The discovery of six comets made 2008 a truly stellar year for Italian astronomer Andrea Boattini.
He spends solitary nights keeping vigil on the heavens at Mount Lemmon Observatory in Arizona – looking for cosmic debris hurtling through the inner Solar System.
Two telescopes in Arizona and one in Australia are conducting the Catalina Sky Survey – part of a Nasa project to find and track near-Earth objects (NEOs).
Six comets in one year is the most found by an Italian astronomer since the mid-19th Century, even if it is not a world record.
Asteroids are far more common in the Solar System and potentially more hazardous to Earth. Mostly they are rockier, smaller and less spectacular than comets, so usually they are harder to find. There is a vast belt of asteroids between Mars and Jupiter.
In 1998, Nasa started compiling an inventory of NEOs larger than one kilometre (0.62 miles) in diameter.
Don Yeomans, head of the NEO programme at the Jet Propulsion Laboratory (JPL) in Pasadena, California, says his team has found 763 asteroids and 82 comets in that category. That is 81% of the estimated total of near-Earth asteroids wider than 1km.
“It’s getting much more predictable. Before 1998 we hadn’t found many and didn’t do much follow-up,” he told BBC News.
But he admits that the new task set for the US space agency in 2005 – to log NEOs as small as 140m (460ft) in diameter – is much harder. The target is to find 90% of them by 2020.
An object is classed as an NEO if it comes within 45 million km (28 million miles) of Earth’s orbit. Astronomers call that within 0.3 astronomical units (AU) – one unit being the distance of the Earth from the Sun. If the distance is only 0.05AU or less it is a potentially hazardous object.
The rationale for the project is that, while the chances of a NEO smashing into Earth are very slim, it would only take one to cause a global catastrophe and perhaps wipe out mankind. Even one smaller than 140m in diameter could cause a continental disaster – a giant fireball or a tsunami.
A rock about 50m wide which exploded over the Tunguska region of Siberia in 1908 levelled a vast area of forest and the impact energy was comparable to a modern nuclear weapon.
The impact of comet Shoemaker-Levy 9 in 1994 inflicted giant bruises on Jupiter, even though the comet was tiny in comparison with the giant gaseous planet.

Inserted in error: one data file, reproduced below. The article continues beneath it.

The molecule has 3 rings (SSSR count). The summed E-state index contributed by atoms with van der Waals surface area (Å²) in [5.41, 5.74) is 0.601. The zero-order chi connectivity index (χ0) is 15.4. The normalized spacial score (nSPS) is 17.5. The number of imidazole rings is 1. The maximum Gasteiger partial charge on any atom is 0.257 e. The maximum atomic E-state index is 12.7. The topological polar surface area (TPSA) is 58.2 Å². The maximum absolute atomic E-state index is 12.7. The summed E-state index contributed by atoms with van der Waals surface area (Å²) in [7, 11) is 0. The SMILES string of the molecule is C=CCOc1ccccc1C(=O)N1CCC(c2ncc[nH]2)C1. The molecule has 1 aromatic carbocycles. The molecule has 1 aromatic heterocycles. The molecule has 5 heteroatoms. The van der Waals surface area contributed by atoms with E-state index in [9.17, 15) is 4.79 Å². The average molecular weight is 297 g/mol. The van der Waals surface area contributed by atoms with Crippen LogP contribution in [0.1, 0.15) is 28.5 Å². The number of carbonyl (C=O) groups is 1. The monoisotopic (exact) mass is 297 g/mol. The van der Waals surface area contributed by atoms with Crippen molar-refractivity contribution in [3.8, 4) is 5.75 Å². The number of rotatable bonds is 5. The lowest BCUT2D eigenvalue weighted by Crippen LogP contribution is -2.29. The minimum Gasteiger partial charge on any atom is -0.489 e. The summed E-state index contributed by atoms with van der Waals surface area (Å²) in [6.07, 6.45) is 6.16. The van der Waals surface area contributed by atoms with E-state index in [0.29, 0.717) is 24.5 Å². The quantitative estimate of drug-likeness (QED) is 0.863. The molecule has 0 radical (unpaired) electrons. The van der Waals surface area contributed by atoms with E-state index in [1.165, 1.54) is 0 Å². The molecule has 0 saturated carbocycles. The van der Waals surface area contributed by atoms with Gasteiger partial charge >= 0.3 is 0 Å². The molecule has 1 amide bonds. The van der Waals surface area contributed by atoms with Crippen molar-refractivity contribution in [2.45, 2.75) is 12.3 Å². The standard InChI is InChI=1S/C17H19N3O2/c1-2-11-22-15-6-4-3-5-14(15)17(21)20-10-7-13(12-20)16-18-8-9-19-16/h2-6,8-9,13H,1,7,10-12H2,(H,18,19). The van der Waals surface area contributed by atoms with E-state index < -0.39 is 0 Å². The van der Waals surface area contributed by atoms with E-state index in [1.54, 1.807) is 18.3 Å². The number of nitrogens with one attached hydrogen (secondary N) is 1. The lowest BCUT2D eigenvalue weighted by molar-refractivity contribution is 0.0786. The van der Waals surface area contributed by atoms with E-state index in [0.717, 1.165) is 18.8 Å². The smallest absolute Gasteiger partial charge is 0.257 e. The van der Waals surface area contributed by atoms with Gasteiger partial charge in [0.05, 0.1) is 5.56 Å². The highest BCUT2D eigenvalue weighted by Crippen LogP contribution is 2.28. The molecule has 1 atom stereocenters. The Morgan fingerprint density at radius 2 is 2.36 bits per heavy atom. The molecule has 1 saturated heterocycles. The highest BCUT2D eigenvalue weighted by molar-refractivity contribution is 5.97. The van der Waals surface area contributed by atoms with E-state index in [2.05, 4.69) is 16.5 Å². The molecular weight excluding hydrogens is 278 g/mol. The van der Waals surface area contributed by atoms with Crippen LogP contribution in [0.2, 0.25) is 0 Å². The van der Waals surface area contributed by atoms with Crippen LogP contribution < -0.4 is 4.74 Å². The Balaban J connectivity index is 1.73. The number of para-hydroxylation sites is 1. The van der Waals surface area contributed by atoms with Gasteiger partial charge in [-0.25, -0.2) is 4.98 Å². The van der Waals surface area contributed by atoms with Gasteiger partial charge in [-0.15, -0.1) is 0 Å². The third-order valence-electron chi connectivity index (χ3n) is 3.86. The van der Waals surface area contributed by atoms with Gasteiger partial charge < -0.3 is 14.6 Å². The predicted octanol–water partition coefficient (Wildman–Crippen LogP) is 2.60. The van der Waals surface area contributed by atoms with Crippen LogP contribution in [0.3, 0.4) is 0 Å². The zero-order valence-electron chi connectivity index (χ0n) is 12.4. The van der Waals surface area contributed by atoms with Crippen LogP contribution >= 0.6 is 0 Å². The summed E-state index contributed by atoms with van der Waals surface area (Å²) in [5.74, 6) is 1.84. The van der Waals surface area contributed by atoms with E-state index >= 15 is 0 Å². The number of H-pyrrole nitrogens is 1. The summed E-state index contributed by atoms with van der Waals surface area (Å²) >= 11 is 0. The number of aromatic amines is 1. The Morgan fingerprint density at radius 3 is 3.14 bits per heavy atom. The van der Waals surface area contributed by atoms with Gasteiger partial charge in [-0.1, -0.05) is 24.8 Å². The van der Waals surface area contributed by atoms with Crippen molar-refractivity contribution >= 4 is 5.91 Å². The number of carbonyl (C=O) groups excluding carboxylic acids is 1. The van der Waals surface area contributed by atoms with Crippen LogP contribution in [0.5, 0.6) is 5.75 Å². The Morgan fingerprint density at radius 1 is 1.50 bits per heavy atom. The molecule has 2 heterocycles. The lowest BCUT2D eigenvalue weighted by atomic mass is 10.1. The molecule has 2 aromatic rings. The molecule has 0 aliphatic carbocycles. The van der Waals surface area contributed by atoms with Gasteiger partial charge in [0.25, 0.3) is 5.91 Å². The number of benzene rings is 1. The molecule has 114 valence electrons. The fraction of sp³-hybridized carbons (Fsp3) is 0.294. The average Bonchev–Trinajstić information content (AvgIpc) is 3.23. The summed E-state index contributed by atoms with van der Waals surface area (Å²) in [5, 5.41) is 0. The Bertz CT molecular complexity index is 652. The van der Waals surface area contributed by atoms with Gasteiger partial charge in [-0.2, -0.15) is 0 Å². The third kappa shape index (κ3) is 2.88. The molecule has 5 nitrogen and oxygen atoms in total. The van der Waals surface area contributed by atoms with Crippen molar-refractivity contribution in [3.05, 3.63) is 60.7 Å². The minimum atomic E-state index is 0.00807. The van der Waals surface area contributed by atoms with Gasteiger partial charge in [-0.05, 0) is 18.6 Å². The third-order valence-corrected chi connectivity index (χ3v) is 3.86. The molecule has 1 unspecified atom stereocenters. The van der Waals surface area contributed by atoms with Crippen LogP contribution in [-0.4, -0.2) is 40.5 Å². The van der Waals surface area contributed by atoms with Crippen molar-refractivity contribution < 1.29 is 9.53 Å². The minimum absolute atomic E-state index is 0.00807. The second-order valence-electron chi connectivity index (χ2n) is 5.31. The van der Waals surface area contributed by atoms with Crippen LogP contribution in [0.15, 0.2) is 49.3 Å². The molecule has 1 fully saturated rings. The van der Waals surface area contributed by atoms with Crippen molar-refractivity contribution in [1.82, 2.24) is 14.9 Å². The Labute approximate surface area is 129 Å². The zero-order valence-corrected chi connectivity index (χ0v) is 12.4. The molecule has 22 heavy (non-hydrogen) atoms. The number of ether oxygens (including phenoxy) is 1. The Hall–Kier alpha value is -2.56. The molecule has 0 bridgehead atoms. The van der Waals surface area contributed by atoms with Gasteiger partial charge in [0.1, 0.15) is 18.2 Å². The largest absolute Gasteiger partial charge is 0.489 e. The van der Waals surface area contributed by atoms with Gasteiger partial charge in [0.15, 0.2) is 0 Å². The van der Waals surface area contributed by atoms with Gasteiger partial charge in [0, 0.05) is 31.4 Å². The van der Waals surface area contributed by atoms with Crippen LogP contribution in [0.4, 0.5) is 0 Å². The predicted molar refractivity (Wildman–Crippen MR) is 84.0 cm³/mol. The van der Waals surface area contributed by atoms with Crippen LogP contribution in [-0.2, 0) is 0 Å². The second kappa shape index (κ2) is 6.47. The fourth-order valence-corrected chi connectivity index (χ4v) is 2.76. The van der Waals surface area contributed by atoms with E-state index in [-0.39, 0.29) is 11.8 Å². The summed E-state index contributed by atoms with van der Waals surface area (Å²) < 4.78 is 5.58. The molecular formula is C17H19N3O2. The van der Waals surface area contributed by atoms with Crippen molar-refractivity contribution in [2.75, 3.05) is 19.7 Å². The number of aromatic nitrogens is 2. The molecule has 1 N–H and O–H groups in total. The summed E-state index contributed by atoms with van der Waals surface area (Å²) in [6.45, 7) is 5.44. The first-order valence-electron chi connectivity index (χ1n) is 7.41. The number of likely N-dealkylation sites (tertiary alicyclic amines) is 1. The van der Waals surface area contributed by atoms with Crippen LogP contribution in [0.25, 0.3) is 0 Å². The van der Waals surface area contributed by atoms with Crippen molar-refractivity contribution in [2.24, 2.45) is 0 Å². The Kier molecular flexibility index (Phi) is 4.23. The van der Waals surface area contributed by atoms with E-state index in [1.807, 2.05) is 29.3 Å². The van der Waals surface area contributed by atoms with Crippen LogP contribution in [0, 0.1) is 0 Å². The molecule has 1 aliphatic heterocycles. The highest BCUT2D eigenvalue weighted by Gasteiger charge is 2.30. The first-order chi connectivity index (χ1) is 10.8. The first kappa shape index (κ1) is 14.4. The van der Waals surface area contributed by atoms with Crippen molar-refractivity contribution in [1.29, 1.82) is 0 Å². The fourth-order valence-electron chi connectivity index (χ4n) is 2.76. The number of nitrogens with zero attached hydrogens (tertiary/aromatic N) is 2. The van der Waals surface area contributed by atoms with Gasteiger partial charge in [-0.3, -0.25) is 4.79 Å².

Yet the NEO team’s observations are paying dividends, in terms of early warning of a hazard.
A major success was the first ever accurate prediction of an Earth impact, last October. The Arizona observatory spotted a two-metre space rock heading for Earth and predicted exactly when and where it would land. The rock exploded in an empty part of northern Sudan, within a day of discovery.
“We have to react very fast, especially when objects are very close to Earth,” Mr Boattini told BBC News.
He said the 10-member Catalina team – one of three doing the NEO survey – had found 70% of the NEOs in the past year.
His digital cameras take a 30-second exposure of a specific area of sky, then keep going until there are 12 images of 12 different fields. Then the whole process is repeated, so finally there are four images for each field, and each image is separated from the next one by a 10-minute interval. A computer then picks up and displays the motion of a NEO.
Mr Yeomans says new wide-field telescopes specially designed for the sky survey will be operational in the next few years and “should improve the discovery rate by a factor of about 40”.
One of the new telescopes, called PanSTARRS, will be installed in Hawaii.
“The idea is to have four telescopes co-located, all pointing at the same region of sky,” Mr Yeomans said.
The NEO team also uses two radar telescopes – one in California’s Mojave desert, the other at Arecibo, in Puerto Rico. “Radar gives you range – the distance between the observer and the asteroid, so it’s a more powerful data set,” he explained. But the radar facilities are much in demand for other space projects.
The aim is to find NEOs 20 or 30 years before they come close to Earth – and that is already achievable, Mr Yeomans says. If necessary, a craft could be sent up to deflect it – and a big space rock might require a nuclear explosion to push it away from Earth.
In April 2029, an asteroid called Apophis will come within five Earth radii – below the orbits of geosynchronous satellites, “but we can already rule out an Earth impact,” Mr Yeomans told BBC News.
Space probes are increasingly sending back a rich harvest of data about asteroids and comets – again making their behaviour more predictable.
Comets streak towards the Sun from the outer Solar System or beyond, usually leaving a tail millions of kilometres long as solar radiation reacts with their ice particles.
Mr Yeomans said the Stardust mission (1999-2006) indicated that comets “are surprisingly fragile”. The comet has a density of less than 1g per cubic cm – less than water’s density – and may have “interior voids”, he said.